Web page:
Reflecting. Reflection… Reflektor.

First of all, don’t look for any connection between the song and this post. There isn’t any beyond the obvious references to, well, reflection. I just decided this post needs a soundtrack.


I’m going to be going through our topics in a rather haphazard manor, I fear. Our topics are all intrinsically linked and I don’t feel justice can be done by addressing each one as it appeared to us chronologically. I’m just that little bit outrageous, like wearing a hat under a helmet.

Speaking of outrageous…

The connotations and denotations of text, particularly images, was something we were all at least subconsciously aware of. Our minds processed and appraised millions of images millions of times before our “The Image Cannot Lie” topic. Our brush with semiotics and the Frankfurt School, however scant, brought conscious analysis and allowed us to consider that alternate minds viewing the same text can see completely different pictures. I used the example of Ahmed, a Syrian caught up in a bloody civil war, as my example and tried to assess a view opposed to mine. I attempted to draw a comparison of two opposing views from two completely different contexts as a way to demonstrate the process. The exercise and the post helped me form a personal understanding of the topic. Success. Plus, I managed to dodge any controversy that may have been caused by my views or the image I used…

With the way that information (and outrage) can spread, it’s something to be a little proud of. Sure, I’m not at attention grabbing as Obama, but I like to think I could have provoked at least a little discussion about a public sphere. I chose a twitter picture, a selfie, of Obama and a baseball player used as advertising as my text. The reaction, debate and backlash that resulted was my topic, serving well (I do hope) as an example of the discussion that a mediated public sphere can facilitate and even nurture. I found the “selfiegate” example especially interesting, not just because it allowed to get this picture, but also because the platform that propagated the debate (twitter) was the origin of the source material. Platforms supporting prosumerism (shout out to the BCM112 crew) and an example of a media feeding a media.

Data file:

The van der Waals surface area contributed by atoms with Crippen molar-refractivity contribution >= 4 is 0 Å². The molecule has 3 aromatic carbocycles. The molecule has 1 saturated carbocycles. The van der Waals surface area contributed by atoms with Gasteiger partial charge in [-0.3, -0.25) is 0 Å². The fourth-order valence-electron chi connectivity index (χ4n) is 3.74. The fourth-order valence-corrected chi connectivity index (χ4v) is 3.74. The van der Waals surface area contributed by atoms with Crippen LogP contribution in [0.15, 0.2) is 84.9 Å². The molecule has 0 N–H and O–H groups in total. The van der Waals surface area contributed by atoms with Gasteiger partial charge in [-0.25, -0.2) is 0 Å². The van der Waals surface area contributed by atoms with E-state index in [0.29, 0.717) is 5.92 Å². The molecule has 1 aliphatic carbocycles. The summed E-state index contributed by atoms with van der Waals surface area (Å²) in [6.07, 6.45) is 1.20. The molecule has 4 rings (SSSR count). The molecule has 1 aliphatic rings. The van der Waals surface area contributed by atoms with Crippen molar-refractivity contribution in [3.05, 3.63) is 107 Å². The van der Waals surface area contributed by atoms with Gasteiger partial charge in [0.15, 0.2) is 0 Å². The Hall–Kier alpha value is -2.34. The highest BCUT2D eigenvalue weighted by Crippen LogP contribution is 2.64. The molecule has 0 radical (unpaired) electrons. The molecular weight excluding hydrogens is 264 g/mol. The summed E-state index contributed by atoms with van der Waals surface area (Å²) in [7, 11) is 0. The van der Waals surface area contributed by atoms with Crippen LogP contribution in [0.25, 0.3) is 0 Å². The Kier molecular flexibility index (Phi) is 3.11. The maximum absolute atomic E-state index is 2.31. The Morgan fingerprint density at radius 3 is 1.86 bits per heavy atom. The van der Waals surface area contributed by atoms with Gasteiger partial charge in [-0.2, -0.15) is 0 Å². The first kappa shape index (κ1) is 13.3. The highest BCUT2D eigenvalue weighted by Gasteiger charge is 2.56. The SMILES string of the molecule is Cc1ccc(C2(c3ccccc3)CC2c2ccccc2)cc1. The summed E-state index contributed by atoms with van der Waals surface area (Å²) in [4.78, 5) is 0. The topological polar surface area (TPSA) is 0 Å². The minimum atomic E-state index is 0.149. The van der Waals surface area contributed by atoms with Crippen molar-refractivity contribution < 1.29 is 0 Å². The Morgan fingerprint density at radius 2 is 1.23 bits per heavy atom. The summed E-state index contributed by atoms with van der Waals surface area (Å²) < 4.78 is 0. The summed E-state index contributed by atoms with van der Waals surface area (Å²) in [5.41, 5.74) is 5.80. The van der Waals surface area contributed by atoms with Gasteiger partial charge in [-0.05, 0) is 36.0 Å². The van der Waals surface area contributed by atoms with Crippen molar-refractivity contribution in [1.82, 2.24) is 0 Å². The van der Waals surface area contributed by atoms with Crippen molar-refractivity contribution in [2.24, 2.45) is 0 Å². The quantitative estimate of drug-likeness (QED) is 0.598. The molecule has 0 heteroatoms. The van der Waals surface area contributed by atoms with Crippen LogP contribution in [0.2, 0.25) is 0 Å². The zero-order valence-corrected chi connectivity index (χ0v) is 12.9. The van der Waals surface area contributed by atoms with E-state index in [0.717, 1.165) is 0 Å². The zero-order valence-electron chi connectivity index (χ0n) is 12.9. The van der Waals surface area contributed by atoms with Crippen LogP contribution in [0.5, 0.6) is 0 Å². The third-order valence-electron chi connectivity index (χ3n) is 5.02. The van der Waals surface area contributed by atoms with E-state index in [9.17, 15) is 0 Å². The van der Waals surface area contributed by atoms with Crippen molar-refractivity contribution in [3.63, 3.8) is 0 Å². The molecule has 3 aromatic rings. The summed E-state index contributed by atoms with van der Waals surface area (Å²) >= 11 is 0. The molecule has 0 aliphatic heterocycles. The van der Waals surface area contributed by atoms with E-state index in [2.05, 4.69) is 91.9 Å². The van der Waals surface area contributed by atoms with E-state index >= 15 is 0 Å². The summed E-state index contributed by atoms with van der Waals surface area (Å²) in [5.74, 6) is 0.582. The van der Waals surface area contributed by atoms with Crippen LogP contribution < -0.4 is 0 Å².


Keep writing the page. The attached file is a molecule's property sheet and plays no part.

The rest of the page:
Feeding? The media feeds us and we need to watch what we eat. This was the core piece of advice I garnered from our media ownership topic. It is safe to say that we were all aware of media ownership and it’s negative implications. I mention this in my post for the week and try to extrapolate my way to both poles of the spectrum to highlight the dangers of total media control. It’s terrifying stuff, you should probably freak out.

Moral Panic, our latest topic. The case study for the week, the supposed sexualisation of children, was demonstrated to be a product of the media. Something that begins with a legitimate story is sensationalised by certain media outlets for commercial purposes and, in a process described as ‘cannibalising’, re-released with added layers of sensation. This results in greater attention and revenue for certain media operators. In the case study, parental insecurity about the perceived susceptibility of children is manipulated to great effect for commercial gains. Tut, tut. It’s hard to blame parents, though, children are so easily influenced…

… As the Media Effects Model explains and proves. My final point, our first topic, was the one that I was the most confused about. Is the media influencial? Yes, of course. Does it change core behavioural patterns or induce violence? No. Where is the line drawn? Somewhere in between. What I took from this was that the Media Effects Model is severely flawed and that we needn’t worry about the media transforming everyone into murders. That said, we must continue to study actual media effects into the future to determine if any negative effects (however mild) exist. So I can go back to playing violent games? You really should study instead.

So far, the BCM has been incredibly interesting and educational. If the next four years are anything like the last two months, I’m excited.



Communities, Users, Industries and a very conservative Word Limit


Game mods are produced by gamers passionate enough to devote hundreds of hours of work to creating something that they believe the world will enjoy, or perhaps needs. What do games need? Why, this, of course.